Philadelphia City Council took a step Wednesday toward offering relief from the city wage tax for low-income workers when a committee unanimously voted for legislation that would offer tax refunds to them.
The bill, sponsored by Councilman Allan Domb, would allow poor residents and nonresidents who work in Philadelphia to receive refunds on a portion of the tax. Officials say about 51,000 taxpayers would qualify, and the average refund would be $41 per month.
The Finance Committee voted for the bill over the objections of the Kenney administration, which urged lawmakers to allow more time to work out how best to offer and implement a relief measure.
“Our issue is not with the intent of the bill; our issue is, we want to make sure we’re providing that relief in the most effective way possible,” Finance Director Rob Dubow told the committee. “We’d like to have those discussions as part of [next year’s] budget process.”
But Domb and other Council members argued that Philadelphia could not wait to offer relief to its poorest workers, because the wage tax has the highest rate of any local income tax in the country.
“We should not be taxing people who cannot put food on the table,” Domb said. “It’s just wrong. And whatever we can do to correct that and fix it, we need to do.”
The bill will now go to the full Council for a vote. If passed, it would take effect in the 2021 fiscal year, which begins in July 2020. Council President Darrell L. Clarke supports the bill and on Wednesday called it “an effort that’s long overdue.”
The city’s wage tax, currently 3.8712% for residents and 3.4481% for nonresidents, is the largest source of revenue to the general fund, raising about $2 billion per year. It has long been a source of ire for businesses and workers. Dubow said the proposed refunds would cost as much as $25 million.
Eligibility would be set by the income levels for the state’s tax forgiveness program. Those levels vary based on the number of adults and dependents in a household. A family of two adults and two children, for example, can qualify if they earn up to $34,250 per year, and single parents of two children qualify if they earn up to $27,750 per year.
The legislation would reduce the wage tax rate to 1.5% for eligible workers. They would receive full refunds on the wage tax beginning in 2023, when the 1.5% portion of the tax dedicated to the Pennsylvania Intergovernmental Cooperation Authority (PICA), a state board that oversees the city’s finances, is set to end.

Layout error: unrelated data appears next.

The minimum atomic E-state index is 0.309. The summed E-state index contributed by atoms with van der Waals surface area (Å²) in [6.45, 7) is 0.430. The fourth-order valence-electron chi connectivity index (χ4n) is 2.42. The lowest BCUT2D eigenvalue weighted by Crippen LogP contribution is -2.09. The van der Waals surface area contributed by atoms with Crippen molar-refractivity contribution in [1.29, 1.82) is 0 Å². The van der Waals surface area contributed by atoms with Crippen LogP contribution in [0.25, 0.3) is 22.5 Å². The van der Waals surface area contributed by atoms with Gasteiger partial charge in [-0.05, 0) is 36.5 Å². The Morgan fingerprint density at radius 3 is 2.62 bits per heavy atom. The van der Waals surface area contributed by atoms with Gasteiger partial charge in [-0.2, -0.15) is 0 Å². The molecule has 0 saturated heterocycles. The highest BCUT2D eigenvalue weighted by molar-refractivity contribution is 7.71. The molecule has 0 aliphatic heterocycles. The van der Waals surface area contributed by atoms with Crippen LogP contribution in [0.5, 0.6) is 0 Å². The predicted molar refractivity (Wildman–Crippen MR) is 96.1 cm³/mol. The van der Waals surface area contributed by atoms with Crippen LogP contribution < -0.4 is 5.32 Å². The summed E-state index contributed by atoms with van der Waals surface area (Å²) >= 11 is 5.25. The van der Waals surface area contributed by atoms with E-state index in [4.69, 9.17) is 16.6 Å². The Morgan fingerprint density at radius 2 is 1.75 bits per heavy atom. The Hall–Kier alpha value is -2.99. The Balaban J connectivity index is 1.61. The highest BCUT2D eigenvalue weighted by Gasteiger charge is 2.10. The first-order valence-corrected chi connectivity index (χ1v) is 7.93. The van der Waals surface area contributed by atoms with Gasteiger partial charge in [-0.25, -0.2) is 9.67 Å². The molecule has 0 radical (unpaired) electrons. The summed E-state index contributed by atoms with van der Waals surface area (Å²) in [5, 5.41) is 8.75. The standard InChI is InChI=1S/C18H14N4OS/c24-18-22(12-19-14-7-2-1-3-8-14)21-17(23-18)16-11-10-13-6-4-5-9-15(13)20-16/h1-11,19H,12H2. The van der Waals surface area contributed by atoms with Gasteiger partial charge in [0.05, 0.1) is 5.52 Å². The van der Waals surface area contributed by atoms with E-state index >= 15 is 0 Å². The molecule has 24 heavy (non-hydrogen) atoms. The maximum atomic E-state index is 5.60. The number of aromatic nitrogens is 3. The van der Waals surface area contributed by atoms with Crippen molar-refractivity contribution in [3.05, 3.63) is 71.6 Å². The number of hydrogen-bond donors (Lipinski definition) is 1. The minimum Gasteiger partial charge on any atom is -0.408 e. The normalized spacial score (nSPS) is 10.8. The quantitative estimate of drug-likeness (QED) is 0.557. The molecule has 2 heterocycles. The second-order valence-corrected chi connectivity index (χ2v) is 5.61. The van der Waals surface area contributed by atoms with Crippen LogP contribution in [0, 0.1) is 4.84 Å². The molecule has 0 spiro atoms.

Some cities and states have local income tax rates that vary, so the rate at which workers pay taxes depends on the amount they earn. But in Pennsylvania, a provision in the state constitution requires all tax rates to be uniform. Dubow said the proposed legislation would not violate the state’s so-called uniformity clause because it takes the form of tax refunds, not a change in tax rates.
The city already offers a 0.5% wage tax refund to low-income residents. But Pauline Abernathy of Benefits Data Trust, who testified Wednesday in support of Domb’s bill, said less than 2% of eligible workers take advantage of that refund.
“The city can do so much more to get the word out about the wage tax refund,” Abernathy testified.
Council approved a different wage tax relief bill in 2004 for low-income workers, in an effort championed by the late Councilman David Cohen. The measure was repealed before it was implemented. As Council members noted Wednesday, Philadelphia is better off financially than it was when Cohen’s legislation was repealed, and has even had recent budget surpluses.
Dubow questioned the bill’s inclusion of nonresidents in the refund program and noted that the limited resources the city can spend on tax relief measures should be focused on residents.
He also said the implementation of the refund program would be complex. It would require income verification from employers who file wage taxes on behalf of their workers, he said, and the Revenue Department would need to hire two employees to process refunds. The average refund of $41 a month, Dubow said, would be “a help, to be sure, but likely not enough to lift many out of poverty.”
Members of the Finance Committee said it’s still money.